In a recent class action settlement approval hearing, Justice Belobaba of the Ontario Superior Court affirmed the value of early “ice breaker” settlements in complex class actions involving multiple defendants. In such a settlement, one defendant settles ahead of the rest for what may be viewed as a “token” amount, along with a pledge to provide cooperation to the plaintiffs. (Di Filippo and Caron v. Bank of Nova Scotia et al, 2019 ONSC 3282).
In the case in issue, the proposed settlement would resolve two class actions each involving substantially the same group of defendants, all of which were financial institutions. It was alleged that the defendants had engaged in manipulative trading in gold and silver instruments.
Approval of the Settlement
At the settlement approval hearing, one objector opposed approval of the settlement on the basis that the settlement amount of $5.47 million was only a “token amount” in comparison to the total damages claimed of $1 billion in each class action.
Class counsel sought to justify the settlement amount on two bases. First, in a somewhat similar class action relating to allegedly manipulative foreign exchange trading, settlements of Ontario class actions for amounts representing approximately 3.5 to 4.8 % of settlement amounts approved in parallel US class actions were approved by the Ontario court. The settlement in the case before Justice Belobaba represented approximately 4.33% of amounts paid by the settling defendant to settle parallel class actions in the US. Justice Belobaba accepted that on that basis the Canadian settlement amounts were consistent with the settlement range in the foreign exchange case.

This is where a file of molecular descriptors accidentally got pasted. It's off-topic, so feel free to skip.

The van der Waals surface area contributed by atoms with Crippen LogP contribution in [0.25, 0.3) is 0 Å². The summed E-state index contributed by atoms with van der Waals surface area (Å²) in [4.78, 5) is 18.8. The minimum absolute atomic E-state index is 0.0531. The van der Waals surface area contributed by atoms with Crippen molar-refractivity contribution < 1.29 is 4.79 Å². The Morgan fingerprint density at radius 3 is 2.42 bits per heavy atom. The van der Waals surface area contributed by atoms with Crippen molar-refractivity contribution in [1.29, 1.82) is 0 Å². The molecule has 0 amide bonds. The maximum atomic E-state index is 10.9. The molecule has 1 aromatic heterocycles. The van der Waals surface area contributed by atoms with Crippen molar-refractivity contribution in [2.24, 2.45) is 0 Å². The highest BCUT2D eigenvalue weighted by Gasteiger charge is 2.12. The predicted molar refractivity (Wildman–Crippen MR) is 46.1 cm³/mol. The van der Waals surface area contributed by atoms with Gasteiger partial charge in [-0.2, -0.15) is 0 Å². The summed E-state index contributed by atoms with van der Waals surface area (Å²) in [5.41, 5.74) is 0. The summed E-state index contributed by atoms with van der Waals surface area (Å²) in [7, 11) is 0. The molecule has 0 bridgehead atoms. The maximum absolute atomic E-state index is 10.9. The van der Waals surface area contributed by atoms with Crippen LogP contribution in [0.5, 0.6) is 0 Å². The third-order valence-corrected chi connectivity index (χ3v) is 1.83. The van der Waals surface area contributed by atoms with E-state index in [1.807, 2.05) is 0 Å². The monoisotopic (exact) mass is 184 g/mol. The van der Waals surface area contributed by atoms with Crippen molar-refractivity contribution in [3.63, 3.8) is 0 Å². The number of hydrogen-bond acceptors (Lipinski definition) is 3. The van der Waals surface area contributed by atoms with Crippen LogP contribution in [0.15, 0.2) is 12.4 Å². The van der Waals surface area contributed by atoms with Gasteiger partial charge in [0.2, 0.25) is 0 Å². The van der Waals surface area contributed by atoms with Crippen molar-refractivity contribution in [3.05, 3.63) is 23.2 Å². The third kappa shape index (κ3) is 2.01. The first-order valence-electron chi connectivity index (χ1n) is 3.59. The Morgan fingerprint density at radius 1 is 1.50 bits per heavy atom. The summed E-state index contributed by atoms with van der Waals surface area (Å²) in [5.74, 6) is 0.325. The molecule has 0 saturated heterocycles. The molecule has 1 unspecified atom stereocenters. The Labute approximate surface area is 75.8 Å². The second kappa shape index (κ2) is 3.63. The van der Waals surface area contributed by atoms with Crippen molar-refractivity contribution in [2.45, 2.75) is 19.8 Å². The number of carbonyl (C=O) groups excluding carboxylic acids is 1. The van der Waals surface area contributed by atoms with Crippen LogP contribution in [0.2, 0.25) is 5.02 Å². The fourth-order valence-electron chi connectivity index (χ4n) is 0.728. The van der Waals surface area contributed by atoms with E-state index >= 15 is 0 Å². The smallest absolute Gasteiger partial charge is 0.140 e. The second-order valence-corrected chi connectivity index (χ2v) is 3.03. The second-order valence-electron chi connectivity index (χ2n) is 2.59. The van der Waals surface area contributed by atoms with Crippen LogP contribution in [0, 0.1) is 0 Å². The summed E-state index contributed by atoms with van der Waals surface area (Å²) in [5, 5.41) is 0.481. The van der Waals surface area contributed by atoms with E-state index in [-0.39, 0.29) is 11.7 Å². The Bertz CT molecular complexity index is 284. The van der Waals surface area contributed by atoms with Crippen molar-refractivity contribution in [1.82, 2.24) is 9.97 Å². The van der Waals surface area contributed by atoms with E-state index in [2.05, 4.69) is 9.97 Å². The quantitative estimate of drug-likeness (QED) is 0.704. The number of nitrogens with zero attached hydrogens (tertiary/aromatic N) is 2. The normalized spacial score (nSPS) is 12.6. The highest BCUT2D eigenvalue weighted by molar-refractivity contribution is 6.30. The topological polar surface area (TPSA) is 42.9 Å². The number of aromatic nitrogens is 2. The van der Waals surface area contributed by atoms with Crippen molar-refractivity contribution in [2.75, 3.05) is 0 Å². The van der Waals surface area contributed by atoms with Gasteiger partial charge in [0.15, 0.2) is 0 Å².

Second, class counsel argued for the approval of the settlement on the basis that it was an “ice breaker” that provided significant non-monetary benefits to the class. Justice Belobaba agreed that the plaintiffs’ agreement to accept what may be a “token” settlement amount was more than outweighed by the “importance and potential benefits” of the non-monetary cooperation that the settling defendant committed to provide as a term of settlement. His Honour observed that particularly in class actions alleging “secret price fixing conspiracies”, a settling defendant’s commitment to cooperate with class counsel is “one of the most significant and valuable features of the settlement”, assisting in the advancement of claims against the non-settling defendants and encouraging them to settle.
In addition to the approval of the proposed settlement the Court also approved an interim fees award to class counsel, noting that such awards lessen the significant financial burden typically assumed by class counsel in complex cases, and motivate class counsel to continue to devote their best efforts to the cause, in the best interests of the class.
Query whether Justice Belobaba’s comments about the efficacy of ice breaker settlements may lead to a race by defendants to be the first to settle complex class actions involving multiple defendants where providing cooperation is of value to the class.